- Skin disease on or around the eyelids can result in the dry eye such as Acne Rosacea.
- Meibomian gland dysfunction can cause dry eye.
- Pregnancy: Dry eye can occur in women who are pregnant.
- Hormone replacement therapy: Women taking only estrogen are 70% more likely to experience dry eye, whereas those taking estrogen and progesterone have a 30% increased risk of developing dry eye.
- Post-LASIK surgery: These symptoms generally last 3-6 months but may last longer in some cases.
- Chemical and thermal burns that scar the membrane lining the eyelids and covering the eye.
- Allergies can be associated with dry eye.
- Infrequent blinking, associated with staring at a computer or video screens.
- Vitamin deficiency or excess: The extremes of vitamin dosages can contribute to dry eye.
- Homoeopathic remedies may have an adverse impact on a dry eye condition.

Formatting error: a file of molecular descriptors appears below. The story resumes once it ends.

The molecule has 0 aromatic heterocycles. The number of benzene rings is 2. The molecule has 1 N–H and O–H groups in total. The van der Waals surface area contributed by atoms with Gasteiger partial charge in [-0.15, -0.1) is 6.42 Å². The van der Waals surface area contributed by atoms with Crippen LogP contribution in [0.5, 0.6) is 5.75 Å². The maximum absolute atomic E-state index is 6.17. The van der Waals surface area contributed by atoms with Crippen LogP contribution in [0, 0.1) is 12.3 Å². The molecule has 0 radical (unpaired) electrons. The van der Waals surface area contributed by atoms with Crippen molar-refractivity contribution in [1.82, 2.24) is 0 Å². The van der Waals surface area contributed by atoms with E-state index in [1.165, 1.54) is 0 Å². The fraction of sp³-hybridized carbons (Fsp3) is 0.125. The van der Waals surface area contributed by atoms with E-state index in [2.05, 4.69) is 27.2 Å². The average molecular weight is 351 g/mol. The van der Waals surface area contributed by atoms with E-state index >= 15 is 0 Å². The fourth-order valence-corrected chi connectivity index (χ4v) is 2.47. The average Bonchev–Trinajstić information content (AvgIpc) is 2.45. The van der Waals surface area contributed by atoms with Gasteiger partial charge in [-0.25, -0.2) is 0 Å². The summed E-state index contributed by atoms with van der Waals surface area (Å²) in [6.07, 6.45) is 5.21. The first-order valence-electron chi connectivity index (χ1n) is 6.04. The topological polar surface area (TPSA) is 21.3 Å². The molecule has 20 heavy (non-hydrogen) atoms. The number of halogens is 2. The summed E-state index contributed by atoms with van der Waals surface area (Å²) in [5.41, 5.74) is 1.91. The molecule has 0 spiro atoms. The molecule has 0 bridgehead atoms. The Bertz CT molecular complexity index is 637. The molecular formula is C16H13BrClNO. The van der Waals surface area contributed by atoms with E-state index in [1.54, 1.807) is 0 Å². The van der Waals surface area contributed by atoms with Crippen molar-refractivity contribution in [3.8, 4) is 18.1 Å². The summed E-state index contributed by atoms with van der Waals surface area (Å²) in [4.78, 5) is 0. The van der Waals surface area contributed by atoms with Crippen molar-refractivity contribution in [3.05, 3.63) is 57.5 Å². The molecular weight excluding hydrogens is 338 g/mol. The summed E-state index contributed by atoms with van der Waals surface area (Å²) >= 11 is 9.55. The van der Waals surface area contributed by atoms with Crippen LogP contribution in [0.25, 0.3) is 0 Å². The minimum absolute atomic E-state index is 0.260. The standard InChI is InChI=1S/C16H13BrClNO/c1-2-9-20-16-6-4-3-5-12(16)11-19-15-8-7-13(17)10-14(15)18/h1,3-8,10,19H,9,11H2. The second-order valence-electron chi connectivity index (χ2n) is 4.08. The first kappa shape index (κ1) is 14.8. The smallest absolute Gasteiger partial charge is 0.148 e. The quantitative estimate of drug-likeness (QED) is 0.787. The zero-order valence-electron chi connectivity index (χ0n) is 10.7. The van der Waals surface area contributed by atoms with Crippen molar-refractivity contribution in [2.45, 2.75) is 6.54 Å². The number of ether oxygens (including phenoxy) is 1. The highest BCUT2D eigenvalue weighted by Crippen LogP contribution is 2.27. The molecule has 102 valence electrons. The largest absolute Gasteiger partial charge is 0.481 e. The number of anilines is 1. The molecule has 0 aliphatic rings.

- Contact lenses: Loss of corneal sensation from long-term contact lens wear can lead to dry eye.
- Immune system disorders such as Sjögren’s syndrome, lupus, and rheumatoid arthritis. Sjögren’s leads to inflammation and dryness of the mouth, eyes, and other mucous membranes.
- Conjunctivitis: Chronic conjunctivitis can be caused by certain eye diseases, infection, exposure to irritants such as chemical fumes and tobacco smoke, or drafts from air conditioning or heating.
- Thyroid eye disease: Dry eyes can result from the thyroid disorder causing the eyes to protrude excessively from the eye sockets. This results in the inability of the eyelids to close properly over the eyeballs and drying occur due to exposure.